Dead on arrival at the White House and with little chance in the Senate, the House Republican budget presented Tuesday doesn’t mean a lot in terms of actual legislation. But don’t try telling that to Rep. Tom Price, the document’s chief GOP architect or Rep. Chris Van Hollen, his foil on the Democratic side.
The rollout of the House Republicans’ spending plan comes with enormous stakes for the two Budget Committee lawmakers: Van Hollen, the ranking Democrat, is looking to raise his profile ahead of a Senate run in Maryland, while Chairman Price has the unenviable task of following the gavel-holder whose name is synonymous with GOP budgets of the past four years: Paul D. Ryan of Wisconsin.
The committee is slated to consider Price’s proposal Wednesday, and leadership intends to bring it to the floor next week.
But the Price plan is already hitting roadblocks — an indication Price could be in for a rough ride in his first foray as the House Republicans’ chief budget negotiator.
Major contention lies in Price’s handling of defense spending. Allied with many of the House’s most fiscally conservative hard-liners, the Georgia Republican doesn’t want to allocate funds beyond the caps on such spending imposed by the Budget Control Act of 2011. He’s chosen instead to comply with the existing limits. But as a “sweetener,” he put $39 billion more than the Obama administration’s request into the “Overseas Contingency Operations” account.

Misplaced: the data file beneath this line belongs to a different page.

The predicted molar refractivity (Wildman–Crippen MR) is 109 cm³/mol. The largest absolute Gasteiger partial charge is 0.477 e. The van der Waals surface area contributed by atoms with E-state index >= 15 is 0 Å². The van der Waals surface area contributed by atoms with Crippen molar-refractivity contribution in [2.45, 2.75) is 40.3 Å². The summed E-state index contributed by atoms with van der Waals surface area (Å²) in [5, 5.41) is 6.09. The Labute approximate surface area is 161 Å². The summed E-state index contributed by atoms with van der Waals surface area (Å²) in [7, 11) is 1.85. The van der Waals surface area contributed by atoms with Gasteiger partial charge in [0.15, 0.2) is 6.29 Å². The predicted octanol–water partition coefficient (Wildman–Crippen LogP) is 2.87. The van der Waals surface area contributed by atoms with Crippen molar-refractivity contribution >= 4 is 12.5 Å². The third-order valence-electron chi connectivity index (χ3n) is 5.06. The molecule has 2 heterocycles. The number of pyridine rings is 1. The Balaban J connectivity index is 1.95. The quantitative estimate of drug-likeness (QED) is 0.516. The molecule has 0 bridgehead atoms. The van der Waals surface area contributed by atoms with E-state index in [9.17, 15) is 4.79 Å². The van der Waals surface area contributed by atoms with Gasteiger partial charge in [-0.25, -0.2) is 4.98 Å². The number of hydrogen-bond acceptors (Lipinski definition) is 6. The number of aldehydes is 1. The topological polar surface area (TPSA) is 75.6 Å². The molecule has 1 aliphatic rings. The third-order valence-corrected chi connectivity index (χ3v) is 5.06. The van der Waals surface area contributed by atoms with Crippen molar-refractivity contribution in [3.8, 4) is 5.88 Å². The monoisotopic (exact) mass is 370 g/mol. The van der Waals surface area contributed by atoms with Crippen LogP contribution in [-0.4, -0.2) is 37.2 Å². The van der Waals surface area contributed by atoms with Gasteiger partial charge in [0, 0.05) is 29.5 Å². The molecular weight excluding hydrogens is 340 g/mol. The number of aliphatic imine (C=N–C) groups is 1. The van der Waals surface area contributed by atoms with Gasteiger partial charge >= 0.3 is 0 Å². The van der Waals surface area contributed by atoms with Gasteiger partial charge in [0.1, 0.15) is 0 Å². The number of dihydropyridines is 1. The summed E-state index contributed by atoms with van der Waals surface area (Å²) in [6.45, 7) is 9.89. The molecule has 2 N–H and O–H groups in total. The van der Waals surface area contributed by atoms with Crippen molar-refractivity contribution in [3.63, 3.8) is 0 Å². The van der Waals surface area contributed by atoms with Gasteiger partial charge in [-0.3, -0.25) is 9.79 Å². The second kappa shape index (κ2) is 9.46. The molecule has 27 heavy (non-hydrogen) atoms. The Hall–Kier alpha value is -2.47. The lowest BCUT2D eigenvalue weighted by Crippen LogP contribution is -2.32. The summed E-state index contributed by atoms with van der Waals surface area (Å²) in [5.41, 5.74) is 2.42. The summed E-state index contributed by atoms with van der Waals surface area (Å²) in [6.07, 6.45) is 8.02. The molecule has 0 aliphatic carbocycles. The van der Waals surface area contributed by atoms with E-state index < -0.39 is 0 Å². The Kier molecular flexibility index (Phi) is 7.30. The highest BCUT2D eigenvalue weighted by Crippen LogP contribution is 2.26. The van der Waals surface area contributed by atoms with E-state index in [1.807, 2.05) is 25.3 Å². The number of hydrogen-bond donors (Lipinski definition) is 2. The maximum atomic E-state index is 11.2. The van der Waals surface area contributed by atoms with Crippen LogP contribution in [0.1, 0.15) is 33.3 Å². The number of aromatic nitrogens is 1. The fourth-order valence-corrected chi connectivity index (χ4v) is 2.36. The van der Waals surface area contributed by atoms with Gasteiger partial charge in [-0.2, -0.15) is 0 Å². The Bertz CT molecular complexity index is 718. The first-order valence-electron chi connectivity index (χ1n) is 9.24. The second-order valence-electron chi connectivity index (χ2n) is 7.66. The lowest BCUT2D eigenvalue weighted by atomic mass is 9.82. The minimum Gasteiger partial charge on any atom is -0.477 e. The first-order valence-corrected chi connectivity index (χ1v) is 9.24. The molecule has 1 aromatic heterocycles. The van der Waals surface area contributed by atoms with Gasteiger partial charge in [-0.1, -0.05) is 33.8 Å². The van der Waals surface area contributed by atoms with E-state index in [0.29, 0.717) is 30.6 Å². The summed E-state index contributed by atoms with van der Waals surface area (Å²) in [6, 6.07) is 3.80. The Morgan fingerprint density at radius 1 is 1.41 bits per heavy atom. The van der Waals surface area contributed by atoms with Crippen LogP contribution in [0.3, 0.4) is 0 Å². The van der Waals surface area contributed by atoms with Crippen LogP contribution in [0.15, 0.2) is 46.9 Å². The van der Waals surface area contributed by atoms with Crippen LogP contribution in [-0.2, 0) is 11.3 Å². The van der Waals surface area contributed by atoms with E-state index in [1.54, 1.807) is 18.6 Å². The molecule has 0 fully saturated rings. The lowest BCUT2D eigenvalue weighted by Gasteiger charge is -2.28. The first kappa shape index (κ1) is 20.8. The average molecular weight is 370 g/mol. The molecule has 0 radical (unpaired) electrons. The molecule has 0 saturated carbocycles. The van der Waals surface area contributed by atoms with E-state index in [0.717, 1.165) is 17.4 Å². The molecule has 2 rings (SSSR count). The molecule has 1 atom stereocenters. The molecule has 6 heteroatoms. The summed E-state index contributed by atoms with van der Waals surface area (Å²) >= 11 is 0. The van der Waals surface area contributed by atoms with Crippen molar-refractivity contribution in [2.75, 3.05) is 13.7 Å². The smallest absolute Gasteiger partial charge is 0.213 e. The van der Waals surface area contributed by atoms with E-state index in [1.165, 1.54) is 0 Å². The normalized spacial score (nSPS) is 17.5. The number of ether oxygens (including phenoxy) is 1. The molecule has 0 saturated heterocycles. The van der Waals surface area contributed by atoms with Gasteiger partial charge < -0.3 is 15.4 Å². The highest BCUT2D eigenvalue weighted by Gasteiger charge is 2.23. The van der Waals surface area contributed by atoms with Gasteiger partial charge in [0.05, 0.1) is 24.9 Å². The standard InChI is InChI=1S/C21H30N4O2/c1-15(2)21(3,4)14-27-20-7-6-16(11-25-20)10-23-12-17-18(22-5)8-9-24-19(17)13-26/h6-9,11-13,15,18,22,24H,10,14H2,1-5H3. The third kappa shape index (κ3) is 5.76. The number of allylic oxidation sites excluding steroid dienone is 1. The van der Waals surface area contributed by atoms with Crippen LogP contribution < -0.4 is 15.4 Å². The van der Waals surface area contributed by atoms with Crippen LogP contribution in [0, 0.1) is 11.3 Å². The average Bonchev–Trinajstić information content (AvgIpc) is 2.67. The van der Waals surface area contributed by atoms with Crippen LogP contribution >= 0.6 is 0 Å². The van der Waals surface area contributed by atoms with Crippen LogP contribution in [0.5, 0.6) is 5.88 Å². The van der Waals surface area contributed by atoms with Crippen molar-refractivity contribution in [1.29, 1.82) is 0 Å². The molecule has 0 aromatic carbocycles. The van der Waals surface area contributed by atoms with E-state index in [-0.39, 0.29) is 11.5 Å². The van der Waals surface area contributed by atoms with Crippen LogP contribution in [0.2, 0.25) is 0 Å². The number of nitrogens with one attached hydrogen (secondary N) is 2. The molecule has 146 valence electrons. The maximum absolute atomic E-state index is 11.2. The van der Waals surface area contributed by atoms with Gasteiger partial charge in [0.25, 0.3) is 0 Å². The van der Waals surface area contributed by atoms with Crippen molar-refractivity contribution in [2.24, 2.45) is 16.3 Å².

The OCO account floats some defense programs in the Middle East but doesn’t bolster resources that many argue are necessary to actually fight wars and combat terrorism, according to many Republican critics, including those on the House Armed Services Committee.
Those lawmakers are now threatening to oppose Price’s budget on the floor next week unless defense spending caps are eradicated — and with every Democrat expected to vote “no,” Republican votes are critical for passage.
“Members of the [House] Armed Services Committee and others made clear what has to happen,” said HASC member Michael R. Turner, R-Ohio. “I think it was clearly heard. Now, obviously, they’re going to have difficulty in trying to put together the votes for a budget that underfunds defense.”
Fellow HASC Republican Joe Heck of Nevada said upwards of 70 lawmakers have been calling and writing letters: “I don’t think there was a willingness to try to comprehensively address the issue,” he concluded.
By Tuesday evening, and aide to a House Republican member of the Budget Committee told CQ Roll Call there had perhaps been a breakthrough: An agreement that a GOP lawmaker on the panel would offer an amendment to boost the OCO account even higher. That could appease HASC skeptics.
But a number of lawmakers and high-level House GOP aides were still grumbling that Price did not, in the lead-up to introducing the resolution, account for the level of dissent in the ranks.
“It’s no surprise the conference is being put in this position,” a senior House Republican aide said. “Looking back, Price’s uncompromising and secretive process left key members and stakeholders in the dark, but more concerning is that the process is being allowed to move forward without the support of a significant number of members.”